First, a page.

To order the cheese board is to visit a museum with a personal tour guide. Beaming as only a proud mother could, Head Cheesemonger Chelsea Germer explains the origins and peculiarities of the masterful collage she has created. Designed specifically for each customer, the board is a chefs-d’œuvre. Highlights include house-made Italian pickled vegetables with star anise, a blue cheese cold-smoked cheese over hazelnut shells, a local Capella with truffle honey, and floured almonds coated with dry edible flowers.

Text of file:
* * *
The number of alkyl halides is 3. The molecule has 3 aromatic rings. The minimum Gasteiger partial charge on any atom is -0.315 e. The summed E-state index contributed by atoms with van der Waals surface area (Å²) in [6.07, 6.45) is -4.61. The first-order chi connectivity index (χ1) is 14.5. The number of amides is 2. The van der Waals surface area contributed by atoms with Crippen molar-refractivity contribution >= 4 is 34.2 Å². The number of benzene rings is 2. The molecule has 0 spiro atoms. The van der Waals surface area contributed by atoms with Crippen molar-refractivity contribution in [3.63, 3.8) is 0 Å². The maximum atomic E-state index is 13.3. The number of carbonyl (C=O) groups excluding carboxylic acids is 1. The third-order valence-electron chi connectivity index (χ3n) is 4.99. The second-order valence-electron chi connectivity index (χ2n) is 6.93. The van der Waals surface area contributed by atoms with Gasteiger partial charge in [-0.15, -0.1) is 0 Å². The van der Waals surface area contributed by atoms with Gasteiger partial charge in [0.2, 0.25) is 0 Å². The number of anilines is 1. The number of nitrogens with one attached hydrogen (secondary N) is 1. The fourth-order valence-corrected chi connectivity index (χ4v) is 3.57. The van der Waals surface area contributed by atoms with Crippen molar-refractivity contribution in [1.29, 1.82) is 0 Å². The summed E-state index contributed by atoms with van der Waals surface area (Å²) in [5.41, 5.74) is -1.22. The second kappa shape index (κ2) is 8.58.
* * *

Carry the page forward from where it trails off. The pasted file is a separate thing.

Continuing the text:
A place where food from around the world is explored and celebrated, Allium Market stays true to its historic home as a welcoming commercial center. Rooted in its ingredients but ready to cultivate original dishes, Allium enhances the pantries and palates of the community through its curated market and menu–and the community reciprocates. According to Glass, “Customers bring their families in, hold birthday parties here, and have started to become like family to us…I always tell my staff, our customers don’t need us. They can go spend their money anywhere! It is we who need them, and so it is up to us to keep offering something special, something unique, something worth their time.”
Allium Market and Cafe, 1330 Beacon St, Boston, MA 02446